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I am wondering if it is idiomatic or even meaningful to describe a leap as standout.

Example: "He took a standout leap into growing his business"

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    I personally don't recognise that as anything meaningful Can you justify it or what, please? – Robbie Goodwin Apr 28 '18 at 23:02
  • There is another use I want to ask about. For example, I wanna talk about the process someone took to make his business standout. Does "Leap to standout" have the same meaning as " The standout leap" ? – Amr Abdou Apr 28 '18 at 23:09
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    "standout" as an adjective is awkward. An outstanding student is better than a standout student. A standout leap suggests that the leap (and not the business) is outstanding. "to stand out" is the verb, not "to standout" – Xanne Apr 29 '18 at 0:43
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"Standout" as adjective means "outstanding" or "exceptional." Merriam-Webster defines it as

prominent or conspicuous especially because of excellence

Source: https://www.merriam-webster.com/dictionary/standout

"Standout leap" means that the leap itself was outstanding/ exceptionally good. This would be most commonly used in the context of long-jump (the running horizontal leap in athletics).

According to Wikipedia,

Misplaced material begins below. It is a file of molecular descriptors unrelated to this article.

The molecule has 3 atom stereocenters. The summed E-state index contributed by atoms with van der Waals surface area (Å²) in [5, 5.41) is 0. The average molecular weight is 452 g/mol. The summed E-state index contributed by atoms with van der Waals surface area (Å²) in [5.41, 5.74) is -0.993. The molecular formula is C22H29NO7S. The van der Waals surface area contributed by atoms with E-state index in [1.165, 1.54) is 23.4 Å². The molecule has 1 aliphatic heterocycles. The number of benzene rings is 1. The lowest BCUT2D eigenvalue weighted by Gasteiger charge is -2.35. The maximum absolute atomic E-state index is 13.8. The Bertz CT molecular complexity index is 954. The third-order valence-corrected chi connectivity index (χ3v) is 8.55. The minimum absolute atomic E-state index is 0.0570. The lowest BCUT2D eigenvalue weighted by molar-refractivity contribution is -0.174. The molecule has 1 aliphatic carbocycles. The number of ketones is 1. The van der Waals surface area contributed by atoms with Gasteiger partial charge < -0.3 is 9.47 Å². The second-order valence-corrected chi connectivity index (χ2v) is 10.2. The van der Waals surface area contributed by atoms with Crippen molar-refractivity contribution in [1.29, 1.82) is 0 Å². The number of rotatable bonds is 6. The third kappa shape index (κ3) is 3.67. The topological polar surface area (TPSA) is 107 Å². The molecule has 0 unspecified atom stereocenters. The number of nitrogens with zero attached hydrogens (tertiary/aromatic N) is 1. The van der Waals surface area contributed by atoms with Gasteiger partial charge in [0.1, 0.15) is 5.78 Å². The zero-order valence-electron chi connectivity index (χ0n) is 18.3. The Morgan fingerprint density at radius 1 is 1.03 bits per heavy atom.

At the 1991 World Championships in Athletics (Tokyo), Powell broke Bob Beamon's almost 23-year-old long jump world record by 5 cm (2 inches), leaping 8.95 m (29 ft 4​1⁄4 in). Powell's world record, since August 1991, still stands, making Powell the fourth person since 1900 to hold the long jump world record for over 20 years.

Source: https://en.m.wikipedia.org/wiki/Mike_Powell_(long_jumper)

So you could say that

Mike Powell's standout leap on his 5th attempt broke the world record and won him the gold medal.

Online example of such usage:

Mara Quam was a triple winner for Kenyon-Wanamingo. She won the long jump with a standout leap of 18-7 1/4. The senior also won the 100 hurdles and triple jump.

Source: www.postbulletin.com

"Standout leap" has also been used in the business context:

The plumper equity cushion means SocGen will have to run harder to lift its return on equity above 10 per cent (...) So it is a relief that revenue is growing, with its resurgent retail bank, easier conditions in its international units (despite Russian strains) and — merci beaucoup Mario Draghi — a standout leap in equities sales, which rose three-fifths.

Source: Financial Times

So when you say "he took a standout leap in his business" the reader understands that he made outstanding progress (as in extraordinary growth in a particular quarter of the year). Now, if that is what you intended to convey then the usage is perfectly fine.

But one of your comments implies that your intent was to convey that

the leap he took made the business stand out.

If that is what you mean then that is what you should say!

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No.

As an adjective, "standout" typically compares one person or thing to others in its field. Unless this sentence comes in the context of many people's leaps in growing their businesses, this doesn't make sense. Even then, it would be awkward.

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